Date
21 November 2018
Passengers swarm a platform on the MTR's East Rail line after a temporary service suspension in January. Installing PSDs can not only save lives and reduce the occurrences of accidents, it can also substantially cut down service delays. Photo: HKEJ
Passengers swarm a platform on the MTR's East Rail line after a temporary service suspension in January. Installing PSDs can not only save lives and reduce the occurrences of accidents, it can also substantially cut down service delays. Photo: HKEJ

MTR must expedite installation of PSDs on East Rail line

Fanling MTR station recently found itself in the news for two railway suicides. The tragic incidents, among other things, have underscored the need to urgently install platform screen doors (PSDs) in the remaining rail stations that currently lack such safety feature. 

Based on international and local experience, PSDs has proven highly effective in preventing both accidental falls and suicide attempts from happening in railway stations.

Over the years, the Hong Kong Jockey Club Centre for Suicide Research and Prevention of the University of Hong Kong has been monitoring the numbers of accidental falls on rail tracks and rail suicides in the city, and calling upon the MTR to install PSDs along the East Rail line.

Since 2002, MTR Corporation has started installing screen doors in its station platforms that were underground.

According to figures provided by the MTR, during the five years (1997 to 2001) before the installation of any PSD, there were a total of 38 railway suicides.

Nevertheless, in the subsequent five years (2003 to 2007), following the introduction of PSDs, the numbers of suicides were down significantly, falling by over two-thirds.

In the meantime, service delays caused either by accidental falls onto rail tracks or attempted suicides saw a significant reduction of 1,200 minutes.

After a series of railway suicides in 2005, the then Kowloon-Canton Railway Corporation (KCRC) pledged to spend HK$100 million to install PSDS in all of the 13 stations along the East Rail line.

Then in a document submitted to the Legislative Council in 2011, the MTR Corporation anticipated that by 2018 to 2020, all stations along the Ma On Shan line and the East Rail line would be fitted with PSDs.

Unfortunately, during the intervening period, over 10 accidental falls and attempted suicides took place and resulted in an average 3 deaths every year.

In recent years, those numbers have been continually on the rise and become a growing cause for concern in society.

Worse still, it is disappointing to note that, despite the recent railway suicides, the MTR has appeared to be quite indifferent to this worrisome trend, as if it weren’t responsible for these tragedies at all.

As a matter of fact, installing PSDs can not only save lives and reduce the occurrences of accidents, it can also substantially cut down service delays, inconvenience to commuters, as well as the indirect social and economic losses caused by service delays.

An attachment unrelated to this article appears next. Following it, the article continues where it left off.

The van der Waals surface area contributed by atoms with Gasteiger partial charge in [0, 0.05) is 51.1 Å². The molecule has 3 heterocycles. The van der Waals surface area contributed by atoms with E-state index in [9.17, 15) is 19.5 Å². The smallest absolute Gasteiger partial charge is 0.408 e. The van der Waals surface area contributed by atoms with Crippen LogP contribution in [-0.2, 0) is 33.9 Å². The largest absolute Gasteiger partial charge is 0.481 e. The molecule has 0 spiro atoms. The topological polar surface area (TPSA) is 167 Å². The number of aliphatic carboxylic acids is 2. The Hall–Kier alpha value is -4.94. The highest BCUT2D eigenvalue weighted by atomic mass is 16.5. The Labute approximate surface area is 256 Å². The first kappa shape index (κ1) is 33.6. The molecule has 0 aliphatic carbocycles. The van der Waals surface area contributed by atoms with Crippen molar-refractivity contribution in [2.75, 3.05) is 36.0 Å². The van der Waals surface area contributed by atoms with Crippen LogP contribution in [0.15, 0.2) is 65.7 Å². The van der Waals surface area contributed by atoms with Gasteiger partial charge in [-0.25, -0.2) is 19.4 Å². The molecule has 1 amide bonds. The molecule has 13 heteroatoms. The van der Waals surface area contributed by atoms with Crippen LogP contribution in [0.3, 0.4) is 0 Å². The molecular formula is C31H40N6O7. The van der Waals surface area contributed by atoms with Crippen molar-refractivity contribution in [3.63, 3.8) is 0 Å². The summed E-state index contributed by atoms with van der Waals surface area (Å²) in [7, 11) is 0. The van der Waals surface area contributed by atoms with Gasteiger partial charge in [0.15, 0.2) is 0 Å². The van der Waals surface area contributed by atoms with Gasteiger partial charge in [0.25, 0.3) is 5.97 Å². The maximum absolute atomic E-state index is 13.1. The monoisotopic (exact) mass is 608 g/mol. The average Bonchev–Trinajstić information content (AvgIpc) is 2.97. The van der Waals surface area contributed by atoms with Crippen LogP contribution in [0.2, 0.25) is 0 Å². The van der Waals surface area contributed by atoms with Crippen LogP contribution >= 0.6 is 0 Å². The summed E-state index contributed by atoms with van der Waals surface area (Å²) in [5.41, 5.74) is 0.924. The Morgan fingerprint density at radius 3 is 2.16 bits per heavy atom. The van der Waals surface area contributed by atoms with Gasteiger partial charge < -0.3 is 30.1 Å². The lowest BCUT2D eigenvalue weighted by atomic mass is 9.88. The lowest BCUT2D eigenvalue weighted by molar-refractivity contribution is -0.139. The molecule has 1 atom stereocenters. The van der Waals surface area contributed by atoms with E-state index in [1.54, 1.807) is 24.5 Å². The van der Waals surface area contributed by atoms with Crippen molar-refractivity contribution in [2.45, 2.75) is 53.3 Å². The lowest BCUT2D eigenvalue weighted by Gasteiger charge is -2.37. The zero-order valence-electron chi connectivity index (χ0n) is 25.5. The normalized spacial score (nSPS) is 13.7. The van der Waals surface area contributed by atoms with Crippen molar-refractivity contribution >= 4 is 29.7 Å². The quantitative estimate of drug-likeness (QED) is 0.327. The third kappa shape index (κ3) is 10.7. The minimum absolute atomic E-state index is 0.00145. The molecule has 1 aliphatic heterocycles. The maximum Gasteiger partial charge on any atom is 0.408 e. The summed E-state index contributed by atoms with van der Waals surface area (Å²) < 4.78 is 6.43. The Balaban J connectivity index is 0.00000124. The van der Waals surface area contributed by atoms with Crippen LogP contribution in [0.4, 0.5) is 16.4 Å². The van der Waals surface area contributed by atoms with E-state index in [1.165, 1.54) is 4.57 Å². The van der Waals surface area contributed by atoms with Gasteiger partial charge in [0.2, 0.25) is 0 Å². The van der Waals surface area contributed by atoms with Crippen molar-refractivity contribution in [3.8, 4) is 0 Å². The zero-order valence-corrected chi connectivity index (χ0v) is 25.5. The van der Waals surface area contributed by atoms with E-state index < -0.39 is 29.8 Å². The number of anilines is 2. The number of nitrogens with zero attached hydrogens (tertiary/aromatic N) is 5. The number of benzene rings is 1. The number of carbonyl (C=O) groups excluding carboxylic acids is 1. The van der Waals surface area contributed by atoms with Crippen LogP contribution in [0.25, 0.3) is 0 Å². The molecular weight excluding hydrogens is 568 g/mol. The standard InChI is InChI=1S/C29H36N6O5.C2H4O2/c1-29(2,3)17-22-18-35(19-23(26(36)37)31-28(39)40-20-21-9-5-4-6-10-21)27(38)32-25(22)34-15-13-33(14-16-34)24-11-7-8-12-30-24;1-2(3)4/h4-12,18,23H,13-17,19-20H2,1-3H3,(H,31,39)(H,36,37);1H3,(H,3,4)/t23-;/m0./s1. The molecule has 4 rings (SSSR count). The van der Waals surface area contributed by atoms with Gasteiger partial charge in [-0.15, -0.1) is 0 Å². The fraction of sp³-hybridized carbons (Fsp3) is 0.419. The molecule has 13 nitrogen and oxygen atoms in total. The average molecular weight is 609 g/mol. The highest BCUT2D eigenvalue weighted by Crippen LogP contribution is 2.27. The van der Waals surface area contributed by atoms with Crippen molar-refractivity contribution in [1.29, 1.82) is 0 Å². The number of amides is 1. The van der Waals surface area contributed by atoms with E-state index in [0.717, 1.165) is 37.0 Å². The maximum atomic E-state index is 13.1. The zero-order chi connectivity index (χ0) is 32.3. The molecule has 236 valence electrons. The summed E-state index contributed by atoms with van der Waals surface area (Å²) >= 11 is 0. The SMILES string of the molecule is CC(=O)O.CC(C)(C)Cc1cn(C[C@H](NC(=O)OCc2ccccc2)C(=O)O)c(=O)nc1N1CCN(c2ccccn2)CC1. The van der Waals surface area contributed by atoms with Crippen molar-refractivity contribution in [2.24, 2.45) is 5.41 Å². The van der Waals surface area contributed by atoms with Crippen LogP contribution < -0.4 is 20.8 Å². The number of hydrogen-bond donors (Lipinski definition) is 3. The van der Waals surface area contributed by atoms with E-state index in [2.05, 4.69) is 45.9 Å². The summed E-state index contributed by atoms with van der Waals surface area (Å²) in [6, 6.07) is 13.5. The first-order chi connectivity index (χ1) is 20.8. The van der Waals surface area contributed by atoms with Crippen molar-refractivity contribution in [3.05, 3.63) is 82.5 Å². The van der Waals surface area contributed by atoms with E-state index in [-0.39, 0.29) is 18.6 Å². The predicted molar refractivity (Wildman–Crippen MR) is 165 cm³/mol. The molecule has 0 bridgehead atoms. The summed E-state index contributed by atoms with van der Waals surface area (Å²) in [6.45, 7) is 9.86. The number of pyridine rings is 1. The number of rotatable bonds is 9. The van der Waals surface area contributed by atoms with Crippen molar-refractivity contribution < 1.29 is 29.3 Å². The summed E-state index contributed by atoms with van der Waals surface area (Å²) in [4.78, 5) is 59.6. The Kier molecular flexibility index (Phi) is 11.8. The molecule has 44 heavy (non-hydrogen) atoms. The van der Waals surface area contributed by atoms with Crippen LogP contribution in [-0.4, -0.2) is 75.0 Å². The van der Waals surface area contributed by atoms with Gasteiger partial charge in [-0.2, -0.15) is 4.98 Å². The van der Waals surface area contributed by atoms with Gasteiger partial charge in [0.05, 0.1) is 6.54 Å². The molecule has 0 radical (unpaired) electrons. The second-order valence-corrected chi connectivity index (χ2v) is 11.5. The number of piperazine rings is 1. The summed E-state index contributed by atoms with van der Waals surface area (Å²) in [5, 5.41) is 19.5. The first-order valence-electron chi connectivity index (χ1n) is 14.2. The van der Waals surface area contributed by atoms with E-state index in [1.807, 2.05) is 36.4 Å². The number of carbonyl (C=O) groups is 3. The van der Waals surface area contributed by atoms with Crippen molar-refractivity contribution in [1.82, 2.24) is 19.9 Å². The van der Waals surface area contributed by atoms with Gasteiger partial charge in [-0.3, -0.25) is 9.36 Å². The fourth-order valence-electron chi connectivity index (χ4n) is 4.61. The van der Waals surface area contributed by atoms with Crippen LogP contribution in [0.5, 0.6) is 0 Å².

As such, installing PSDs in the railway stations is definitely worth doing both from the perspective of enhancing cost-effectiveness or promoting social responsibility.

Yet the plan of installing the platform screen doors in the MTR stations, which is apparently behind schedule, is believed to be likely to be further exacerbated by the corner-cutting scandals of the Shatin-Central Link.

A number of studies in the past have indicated that limiting people’s access to the means of suicide is, a certain degree, linked to a falling number of suicide cases.

For example, more than a decade ago, our city saw a rapid growth in the number of suicides by charcoal burning.

In 2006, the CSRP formed partnership with retail outlets and launched a one-year pilot scheme in Tuen Mun, under which barbecue charcoal in those stores would be available to customers on request only.

During the implementation of the scheme, suicide rates in Tuen Mun were down by 31.8 percent, and remained on a downward trajectory throughout the following 18 months.

As the largest and the sole railway operator in Hong Kong, MTR must bear responsibility when it comes to protecting the citizens.

Rather than just talking the talk by pledging “safe, reliable and highly efficient” train services to passengers, what the MTR should do is to walk the walk by devising some truly solid measures to protect the safety of commuters — such as expediting the installation of platform screen doors along the East Rail line.

This article appeared in the Hong Kong Economic Journal on Oct 25

Translation by Alan Lee

[Chinese version 中文版]

– Contact us at [email protected]

JC/RC

Director, Centre for Suicide Research and Prevention.

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